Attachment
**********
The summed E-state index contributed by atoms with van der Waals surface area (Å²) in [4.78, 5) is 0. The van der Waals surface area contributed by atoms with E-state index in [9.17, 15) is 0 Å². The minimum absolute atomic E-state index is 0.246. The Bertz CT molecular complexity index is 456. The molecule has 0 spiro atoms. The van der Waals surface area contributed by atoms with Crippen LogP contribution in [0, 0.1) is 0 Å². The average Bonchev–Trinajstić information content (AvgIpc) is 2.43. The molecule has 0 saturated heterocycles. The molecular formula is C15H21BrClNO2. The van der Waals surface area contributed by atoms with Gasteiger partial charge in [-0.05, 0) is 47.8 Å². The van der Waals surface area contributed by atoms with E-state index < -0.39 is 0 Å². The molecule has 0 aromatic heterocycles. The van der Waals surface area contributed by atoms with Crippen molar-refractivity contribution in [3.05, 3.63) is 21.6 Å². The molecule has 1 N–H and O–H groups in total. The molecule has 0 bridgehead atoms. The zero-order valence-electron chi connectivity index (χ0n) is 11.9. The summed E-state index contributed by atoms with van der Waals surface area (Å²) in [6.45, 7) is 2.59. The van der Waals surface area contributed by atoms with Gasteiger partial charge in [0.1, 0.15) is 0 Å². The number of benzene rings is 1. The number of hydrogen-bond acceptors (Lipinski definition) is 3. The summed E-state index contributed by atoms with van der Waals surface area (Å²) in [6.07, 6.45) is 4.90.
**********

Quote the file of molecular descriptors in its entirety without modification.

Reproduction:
The summed E-state index contributed by atoms with van der Waals surface area (Å²) in [4.78, 5) is 0. The van der Waals surface area contributed by atoms with E-state index in [9.17, 15) is 0 Å². The minimum absolute atomic E-state index is 0.246. The Bertz CT molecular complexity index is 456. The molecule has 0 spiro atoms. The van der Waals surface area contributed by atoms with Crippen LogP contribution in [0, 0.1) is 0 Å². The average Bonchev–Trinajstić information content (AvgIpc) is 2.43. The molecule has 0 saturated heterocycles. The molecular formula is C15H21BrClNO2. The van der Waals surface area contributed by atoms with Gasteiger partial charge in [-0.05, 0) is 47.8 Å². The van der Waals surface area contributed by atoms with E-state index < -0.39 is 0 Å². The molecule has 0 aromatic heterocycles. The van der Waals surface area contributed by atoms with Crippen molar-refractivity contribution in [3.05, 3.63) is 21.6 Å². The molecule has 1 N–H and O–H groups in total. The molecule has 0 bridgehead atoms. The zero-order valence-electron chi connectivity index (χ0n) is 11.9. The summed E-state index contributed by atoms with van der Waals surface area (Å²) in [6.45, 7) is 2.59. The van der Waals surface area contributed by atoms with Gasteiger partial charge in [0.1, 0.15) is 0 Å². The number of benzene rings is 1. The number of hydrogen-bond acceptors (Lipinski definition) is 3. The summed E-state index contributed by atoms with van der Waals surface area (Å²) in [6.07, 6.45) is 4.90.